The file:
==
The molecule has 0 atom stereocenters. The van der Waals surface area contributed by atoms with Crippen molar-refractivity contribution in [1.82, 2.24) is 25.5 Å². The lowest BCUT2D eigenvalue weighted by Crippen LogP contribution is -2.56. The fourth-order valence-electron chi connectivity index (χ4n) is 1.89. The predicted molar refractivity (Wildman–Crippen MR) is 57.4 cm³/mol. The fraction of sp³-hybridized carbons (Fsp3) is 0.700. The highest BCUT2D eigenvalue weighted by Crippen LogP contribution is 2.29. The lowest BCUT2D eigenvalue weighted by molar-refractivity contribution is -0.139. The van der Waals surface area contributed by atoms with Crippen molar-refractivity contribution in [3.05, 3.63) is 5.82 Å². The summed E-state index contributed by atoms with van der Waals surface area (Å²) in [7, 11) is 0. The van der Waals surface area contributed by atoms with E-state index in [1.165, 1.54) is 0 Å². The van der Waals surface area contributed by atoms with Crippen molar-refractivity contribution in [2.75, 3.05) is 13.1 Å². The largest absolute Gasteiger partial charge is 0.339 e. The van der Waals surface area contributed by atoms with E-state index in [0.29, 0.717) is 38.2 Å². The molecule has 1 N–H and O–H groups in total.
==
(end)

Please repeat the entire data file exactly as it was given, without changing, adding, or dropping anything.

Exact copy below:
The molecule has 0 atom stereocenters. The van der Waals surface area contributed by atoms with Crippen molar-refractivity contribution in [1.82, 2.24) is 25.5 Å². The lowest BCUT2D eigenvalue weighted by Crippen LogP contribution is -2.56. The fourth-order valence-electron chi connectivity index (χ4n) is 1.89. The predicted molar refractivity (Wildman–Crippen MR) is 57.4 cm³/mol. The fraction of sp³-hybridized carbons (Fsp3) is 0.700. The highest BCUT2D eigenvalue weighted by Crippen LogP contribution is 2.29. The lowest BCUT2D eigenvalue weighted by molar-refractivity contribution is -0.139. The van der Waals surface area contributed by atoms with Crippen molar-refractivity contribution in [3.05, 3.63) is 5.82 Å². The summed E-state index contributed by atoms with van der Waals surface area (Å²) in [7, 11) is 0. The van der Waals surface area contributed by atoms with E-state index in [1.165, 1.54) is 0 Å². The van der Waals surface area contributed by atoms with Crippen molar-refractivity contribution in [2.75, 3.05) is 13.1 Å². The largest absolute Gasteiger partial charge is 0.339 e. The van der Waals surface area contributed by atoms with E-state index in [0.29, 0.717) is 38.2 Å². The molecule has 1 N–H and O–H groups in total.